Remembering Illustrator Bernie Wrightson, Co-Creator of Swamp Thing

Remembering Illustrator Bernie Wrightson, Co-Creator of Swamp Thing

Wrightson's characters, including Swamp Thing, have been the subject of countless horror tattoos since their creation.


The world of illustrated art lost a true legend this past weekend with the passing of Bernie Wrightson, the noted master of ink and brush work, who was revered throughout the world of comics and graphic design.


Born in Maryland in 1948, Wrightson started a career in illustration in 1966 with a job at the Baltimore Sun. After meeting world renowned illustrator Frank Frazetta, he was inspired to try his hand at producing illustrated comic stories. In a few short years, he was drawing for both DC and Marvel.


In 1971, Wrightson found fame in the comic world with the launch of Swamp Thing, a charcter he co-created with Len Wein. He worked steadily throughout the next decades, both in and out of the world of comics. Wrightson spent seven years working on a series of drawings for an illustrated publication of Mary Shelley’s Frankenstein. Three years later, he did the illustrations for Stephen King’s Cycle of the Werewolf. He also designed an album cover for Meat Loaf, inked a cover for TV Guide, and contributed character design to Serenity, the full-length swan song for tv’s much beloved Firefly.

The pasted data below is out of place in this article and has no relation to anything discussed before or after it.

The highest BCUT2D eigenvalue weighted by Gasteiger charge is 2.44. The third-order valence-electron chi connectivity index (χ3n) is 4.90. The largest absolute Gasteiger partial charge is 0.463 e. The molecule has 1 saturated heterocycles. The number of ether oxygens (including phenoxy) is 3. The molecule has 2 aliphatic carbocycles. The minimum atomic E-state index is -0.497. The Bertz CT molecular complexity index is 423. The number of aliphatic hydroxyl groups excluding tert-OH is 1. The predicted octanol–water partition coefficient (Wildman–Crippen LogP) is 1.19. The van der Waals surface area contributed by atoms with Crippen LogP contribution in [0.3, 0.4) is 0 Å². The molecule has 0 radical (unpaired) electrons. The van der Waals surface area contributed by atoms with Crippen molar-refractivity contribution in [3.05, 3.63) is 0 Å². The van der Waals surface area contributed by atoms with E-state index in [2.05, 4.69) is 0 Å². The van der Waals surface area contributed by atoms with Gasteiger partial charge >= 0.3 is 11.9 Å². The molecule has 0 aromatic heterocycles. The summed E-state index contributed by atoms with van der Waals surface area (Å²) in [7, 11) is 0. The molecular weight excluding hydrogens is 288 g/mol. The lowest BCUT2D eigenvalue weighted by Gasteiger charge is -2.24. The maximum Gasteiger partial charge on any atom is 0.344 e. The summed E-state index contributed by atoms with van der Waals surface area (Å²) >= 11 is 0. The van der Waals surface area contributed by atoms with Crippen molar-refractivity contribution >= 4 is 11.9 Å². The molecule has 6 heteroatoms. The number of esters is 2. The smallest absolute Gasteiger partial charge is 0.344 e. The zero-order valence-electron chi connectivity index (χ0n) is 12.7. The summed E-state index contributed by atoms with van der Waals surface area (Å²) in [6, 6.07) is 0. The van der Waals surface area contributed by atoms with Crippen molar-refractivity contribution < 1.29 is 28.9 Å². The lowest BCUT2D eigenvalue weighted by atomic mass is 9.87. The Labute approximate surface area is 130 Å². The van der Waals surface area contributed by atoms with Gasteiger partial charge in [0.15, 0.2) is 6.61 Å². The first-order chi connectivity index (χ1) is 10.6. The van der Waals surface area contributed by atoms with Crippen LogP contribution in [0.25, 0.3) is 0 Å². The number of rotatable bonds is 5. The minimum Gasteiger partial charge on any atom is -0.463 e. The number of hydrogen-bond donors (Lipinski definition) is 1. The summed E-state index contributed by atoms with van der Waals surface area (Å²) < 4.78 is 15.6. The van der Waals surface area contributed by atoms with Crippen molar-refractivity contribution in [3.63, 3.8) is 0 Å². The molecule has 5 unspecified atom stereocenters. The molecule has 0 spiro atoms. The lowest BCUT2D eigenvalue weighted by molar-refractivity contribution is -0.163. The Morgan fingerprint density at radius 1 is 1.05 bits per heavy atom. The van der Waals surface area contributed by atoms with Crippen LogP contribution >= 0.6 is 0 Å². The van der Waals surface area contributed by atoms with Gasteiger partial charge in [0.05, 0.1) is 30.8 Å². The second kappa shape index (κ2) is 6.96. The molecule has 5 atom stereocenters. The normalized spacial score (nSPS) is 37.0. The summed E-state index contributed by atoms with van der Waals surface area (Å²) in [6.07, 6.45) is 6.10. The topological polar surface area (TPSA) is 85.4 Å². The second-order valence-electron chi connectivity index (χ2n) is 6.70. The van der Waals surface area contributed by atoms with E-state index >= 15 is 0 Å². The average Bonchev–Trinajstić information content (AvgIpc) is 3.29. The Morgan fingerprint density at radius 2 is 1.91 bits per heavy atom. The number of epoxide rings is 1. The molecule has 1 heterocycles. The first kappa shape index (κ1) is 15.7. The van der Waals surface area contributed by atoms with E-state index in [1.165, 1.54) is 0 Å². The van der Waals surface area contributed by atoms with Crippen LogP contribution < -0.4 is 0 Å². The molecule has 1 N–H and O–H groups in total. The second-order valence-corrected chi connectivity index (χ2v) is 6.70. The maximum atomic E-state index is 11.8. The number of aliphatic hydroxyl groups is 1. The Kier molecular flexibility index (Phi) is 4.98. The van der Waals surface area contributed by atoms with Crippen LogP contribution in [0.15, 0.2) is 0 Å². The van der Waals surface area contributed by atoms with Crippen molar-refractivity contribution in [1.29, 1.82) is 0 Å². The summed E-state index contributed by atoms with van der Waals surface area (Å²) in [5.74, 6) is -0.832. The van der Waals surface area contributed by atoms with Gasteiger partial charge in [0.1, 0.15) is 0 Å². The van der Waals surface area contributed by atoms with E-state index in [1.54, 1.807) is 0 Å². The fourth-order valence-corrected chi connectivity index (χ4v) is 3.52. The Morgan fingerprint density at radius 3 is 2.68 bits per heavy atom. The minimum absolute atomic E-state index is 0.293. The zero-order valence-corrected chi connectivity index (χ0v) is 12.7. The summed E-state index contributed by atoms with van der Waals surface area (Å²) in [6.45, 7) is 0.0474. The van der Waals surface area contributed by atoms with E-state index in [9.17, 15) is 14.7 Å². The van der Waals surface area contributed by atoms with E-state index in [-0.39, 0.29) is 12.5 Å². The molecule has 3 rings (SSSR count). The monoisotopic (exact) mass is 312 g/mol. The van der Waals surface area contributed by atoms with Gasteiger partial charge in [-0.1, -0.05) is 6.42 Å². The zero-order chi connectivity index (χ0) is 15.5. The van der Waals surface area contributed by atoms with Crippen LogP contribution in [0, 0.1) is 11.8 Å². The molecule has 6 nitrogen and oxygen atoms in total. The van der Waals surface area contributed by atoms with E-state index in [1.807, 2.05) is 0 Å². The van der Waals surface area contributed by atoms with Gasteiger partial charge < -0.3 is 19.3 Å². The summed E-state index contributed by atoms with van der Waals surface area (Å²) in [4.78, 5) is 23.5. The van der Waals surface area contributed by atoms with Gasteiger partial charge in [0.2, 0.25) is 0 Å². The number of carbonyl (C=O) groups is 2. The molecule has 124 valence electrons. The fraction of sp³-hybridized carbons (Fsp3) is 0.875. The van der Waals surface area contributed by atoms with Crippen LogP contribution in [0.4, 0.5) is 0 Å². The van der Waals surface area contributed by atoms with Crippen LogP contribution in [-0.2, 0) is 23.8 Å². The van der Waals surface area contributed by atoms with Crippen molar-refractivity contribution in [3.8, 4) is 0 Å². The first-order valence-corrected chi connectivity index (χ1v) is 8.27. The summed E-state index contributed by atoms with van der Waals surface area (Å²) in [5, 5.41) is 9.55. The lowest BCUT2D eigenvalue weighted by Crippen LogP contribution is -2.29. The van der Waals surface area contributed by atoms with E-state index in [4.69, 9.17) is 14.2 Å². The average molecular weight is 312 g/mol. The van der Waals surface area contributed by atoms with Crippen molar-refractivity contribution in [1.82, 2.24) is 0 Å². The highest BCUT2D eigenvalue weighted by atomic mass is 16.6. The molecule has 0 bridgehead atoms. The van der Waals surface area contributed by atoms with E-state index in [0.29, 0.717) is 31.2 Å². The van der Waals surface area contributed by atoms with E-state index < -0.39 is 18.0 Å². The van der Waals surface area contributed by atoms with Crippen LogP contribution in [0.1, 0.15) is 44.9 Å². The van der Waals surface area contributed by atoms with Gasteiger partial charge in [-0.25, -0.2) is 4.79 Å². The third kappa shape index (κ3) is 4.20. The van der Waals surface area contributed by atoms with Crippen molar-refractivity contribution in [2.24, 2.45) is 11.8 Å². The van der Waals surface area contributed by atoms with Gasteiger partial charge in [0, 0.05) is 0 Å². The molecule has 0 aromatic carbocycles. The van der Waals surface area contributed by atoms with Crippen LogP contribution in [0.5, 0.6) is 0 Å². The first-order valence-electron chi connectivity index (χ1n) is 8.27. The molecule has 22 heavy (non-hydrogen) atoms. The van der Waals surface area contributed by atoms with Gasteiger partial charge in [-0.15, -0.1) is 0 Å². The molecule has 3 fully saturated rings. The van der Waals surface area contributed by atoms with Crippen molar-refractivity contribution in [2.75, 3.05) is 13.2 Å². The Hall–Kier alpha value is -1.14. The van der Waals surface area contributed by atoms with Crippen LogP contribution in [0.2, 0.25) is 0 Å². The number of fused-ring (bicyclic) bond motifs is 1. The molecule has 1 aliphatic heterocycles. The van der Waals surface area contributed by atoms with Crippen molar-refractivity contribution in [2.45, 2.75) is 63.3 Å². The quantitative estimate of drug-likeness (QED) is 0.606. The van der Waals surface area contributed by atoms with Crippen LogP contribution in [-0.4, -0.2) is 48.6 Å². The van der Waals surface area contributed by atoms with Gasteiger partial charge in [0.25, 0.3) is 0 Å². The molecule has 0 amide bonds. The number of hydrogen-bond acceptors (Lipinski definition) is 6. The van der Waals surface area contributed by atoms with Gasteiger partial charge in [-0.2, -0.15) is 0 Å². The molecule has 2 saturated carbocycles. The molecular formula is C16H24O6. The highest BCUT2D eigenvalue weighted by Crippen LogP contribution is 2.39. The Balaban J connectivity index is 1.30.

Wrightson’s work garnered him countless accolades and awards in his lifetime. His creation Swamp Thing netted him several Shazam Awards in the early ‘70s. In 1985, he won the Bob Clampett Humanitarian Award for his work producing Heroes For Hope, a one-off comic to raise money for African famine relief. He has also been awarded the Inkpot Award, The H.P. Lovecraft Award, The National Cartoonists Society Award, and the Inkwell Lifetime Recognition Award.


Though his passing is sad, through his career spanning half a century Wrightson earned a level of immortality that few ever enjoy. He will be with us forever in his drawings and his inspiration will live on for countless generations of illustrators.

Through his career spanning half a century Wrightson has earned a level of immortality that few ever enjoy. His drawings will outlive him and his inspiration will be evident in generations of illustrators to come.



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